Almost 70 years after being declared extinct, the Cheetah is returning to India. The last cheetah spotted in the wild, died in Chhattisgarh in 1947.
Until the 20th century, the Asiatic cheetah was quite common. It roamed all the way from Israel, the Arabian Peninsula to Iran, Afghanistan and India. The Asiatic cheetah, also known as the “hunting leopard” in India was kept by kings and princes to hunt gazelle.
By the beginning of the twentieth century, the species was already heading for extinction in many areas. There were certain places more affected by this problem than others. The Indian reserves were not very thoughtful when creating habitat loss for these oversized cats. The last physical evidence of the Asiatic cheetah in India was thought to be three. All shot by the Maharajah Ramanuj Pratap Singh Deo of Surguja State in 1948. A female was sighted in Koriya district in Chhattisgarh, in 1951. With the death of the last remaining population of the Asiatic cheetah in India, the species was declared extinct in India. It is the only animal in recorded history to become extinct from India due to unnatural causes.
Early relocation efforts
The debate over whether cheetah reintroduction compatible with the stated aims of wildlife conservation, started soon after extinction was confirmed. In 1955, the former State Wildlife Board of Andhra Pradesh suggested the reintroduction of the Asiatic cheetah in at least in two districts of the state. On an experimental basis.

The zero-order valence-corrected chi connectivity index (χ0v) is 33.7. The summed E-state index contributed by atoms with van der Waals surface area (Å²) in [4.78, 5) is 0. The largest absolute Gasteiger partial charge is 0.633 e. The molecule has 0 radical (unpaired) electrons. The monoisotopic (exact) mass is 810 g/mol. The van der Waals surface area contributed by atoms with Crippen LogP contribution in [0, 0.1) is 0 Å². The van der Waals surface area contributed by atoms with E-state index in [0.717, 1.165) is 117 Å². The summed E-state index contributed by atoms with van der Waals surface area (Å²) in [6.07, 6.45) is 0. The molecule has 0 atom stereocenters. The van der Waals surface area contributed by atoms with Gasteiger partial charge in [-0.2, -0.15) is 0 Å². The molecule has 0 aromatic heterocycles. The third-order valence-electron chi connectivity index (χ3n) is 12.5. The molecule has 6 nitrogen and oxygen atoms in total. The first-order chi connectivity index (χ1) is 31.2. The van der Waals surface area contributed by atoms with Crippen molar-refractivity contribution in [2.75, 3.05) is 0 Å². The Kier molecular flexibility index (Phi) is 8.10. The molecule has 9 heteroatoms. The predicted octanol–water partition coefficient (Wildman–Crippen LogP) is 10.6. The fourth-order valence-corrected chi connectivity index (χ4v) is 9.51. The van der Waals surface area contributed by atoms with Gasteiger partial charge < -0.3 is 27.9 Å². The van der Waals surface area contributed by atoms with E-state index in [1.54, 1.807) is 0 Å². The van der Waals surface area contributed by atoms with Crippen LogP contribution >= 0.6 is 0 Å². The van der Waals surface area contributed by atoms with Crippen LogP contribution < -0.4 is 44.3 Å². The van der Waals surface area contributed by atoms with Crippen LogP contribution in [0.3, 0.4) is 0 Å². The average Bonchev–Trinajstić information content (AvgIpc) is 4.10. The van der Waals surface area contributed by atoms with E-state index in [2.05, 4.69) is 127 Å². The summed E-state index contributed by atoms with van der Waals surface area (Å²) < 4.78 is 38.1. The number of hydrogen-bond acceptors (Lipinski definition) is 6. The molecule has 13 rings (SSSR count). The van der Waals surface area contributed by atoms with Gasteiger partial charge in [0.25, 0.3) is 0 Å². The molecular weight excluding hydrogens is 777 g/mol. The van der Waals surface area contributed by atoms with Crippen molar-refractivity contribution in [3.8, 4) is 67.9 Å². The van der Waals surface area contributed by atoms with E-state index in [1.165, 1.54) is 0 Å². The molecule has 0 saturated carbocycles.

In the 1970s, the Department of Environment formally wrote to the Iranian government to request Asiatic cheetahs in use for reintroduction and apparently received a positive response. The talks were stalled after the Shah of Iran was deposed in the Iranian Revolution, and the negotiations never progressed.
Cheetah is returning to India
Kuno National Park is currently ready for reintroduction of cheetah. By November 2021, eight cheetahs (including five males and three females) will be traversed over 8,000Km from South Africa. The park, spread over 750sqkm in Chambal. It is home to sizeable population of antelopes, nilgai, wild boars, spotted deer and sambar, offering ample prey for the Cheetahs.
The reintroduction this year promises the beginning of an entirely new chapter, with conservation at the forefront.